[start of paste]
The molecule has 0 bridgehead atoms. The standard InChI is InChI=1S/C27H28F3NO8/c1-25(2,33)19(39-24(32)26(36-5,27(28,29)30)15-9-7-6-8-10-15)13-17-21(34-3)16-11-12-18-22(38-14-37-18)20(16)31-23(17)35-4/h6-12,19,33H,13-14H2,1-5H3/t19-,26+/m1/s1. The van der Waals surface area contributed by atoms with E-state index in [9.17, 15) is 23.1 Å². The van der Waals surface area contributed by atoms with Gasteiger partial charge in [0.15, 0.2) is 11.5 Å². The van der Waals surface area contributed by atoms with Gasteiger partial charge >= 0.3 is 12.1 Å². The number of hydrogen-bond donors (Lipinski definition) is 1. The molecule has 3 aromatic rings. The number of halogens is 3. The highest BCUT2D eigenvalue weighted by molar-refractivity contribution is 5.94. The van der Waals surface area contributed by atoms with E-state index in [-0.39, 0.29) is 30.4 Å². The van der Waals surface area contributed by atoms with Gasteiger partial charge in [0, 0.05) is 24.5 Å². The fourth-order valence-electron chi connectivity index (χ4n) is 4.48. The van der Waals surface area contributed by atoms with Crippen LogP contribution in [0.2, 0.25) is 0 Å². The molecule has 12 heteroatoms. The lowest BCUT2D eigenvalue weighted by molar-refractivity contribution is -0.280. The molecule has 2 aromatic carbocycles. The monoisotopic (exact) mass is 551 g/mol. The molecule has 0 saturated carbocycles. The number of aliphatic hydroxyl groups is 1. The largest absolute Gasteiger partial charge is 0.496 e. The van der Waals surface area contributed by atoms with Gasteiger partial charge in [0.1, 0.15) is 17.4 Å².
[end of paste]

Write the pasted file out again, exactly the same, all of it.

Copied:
The molecule has 0 bridgehead atoms. The standard InChI is InChI=1S/C27H28F3NO8/c1-25(2,33)19(39-24(32)26(36-5,27(28,29)30)15-9-7-6-8-10-15)13-17-21(34-3)16-11-12-18-22(38-14-37-18)20(16)31-23(17)35-4/h6-12,19,33H,13-14H2,1-5H3/t19-,26+/m1/s1. The van der Waals surface area contributed by atoms with E-state index in [9.17, 15) is 23.1 Å². The van der Waals surface area contributed by atoms with Gasteiger partial charge in [0.15, 0.2) is 11.5 Å². The van der Waals surface area contributed by atoms with Gasteiger partial charge >= 0.3 is 12.1 Å². The number of hydrogen-bond donors (Lipinski definition) is 1. The molecule has 3 aromatic rings. The number of halogens is 3. The highest BCUT2D eigenvalue weighted by molar-refractivity contribution is 5.94. The van der Waals surface area contributed by atoms with E-state index in [-0.39, 0.29) is 30.4 Å². The van der Waals surface area contributed by atoms with Gasteiger partial charge in [0, 0.05) is 24.5 Å². The fourth-order valence-electron chi connectivity index (χ4n) is 4.48. The van der Waals surface area contributed by atoms with Crippen LogP contribution in [0.2, 0.25) is 0 Å². The molecule has 12 heteroatoms. The lowest BCUT2D eigenvalue weighted by molar-refractivity contribution is -0.280. The molecule has 2 aromatic carbocycles. The monoisotopic (exact) mass is 551 g/mol. The molecule has 0 saturated carbocycles. The number of aliphatic hydroxyl groups is 1. The largest absolute Gasteiger partial charge is 0.496 e. The van der Waals surface area contributed by atoms with Gasteiger partial charge in [0.1, 0.15) is 17.4 Å².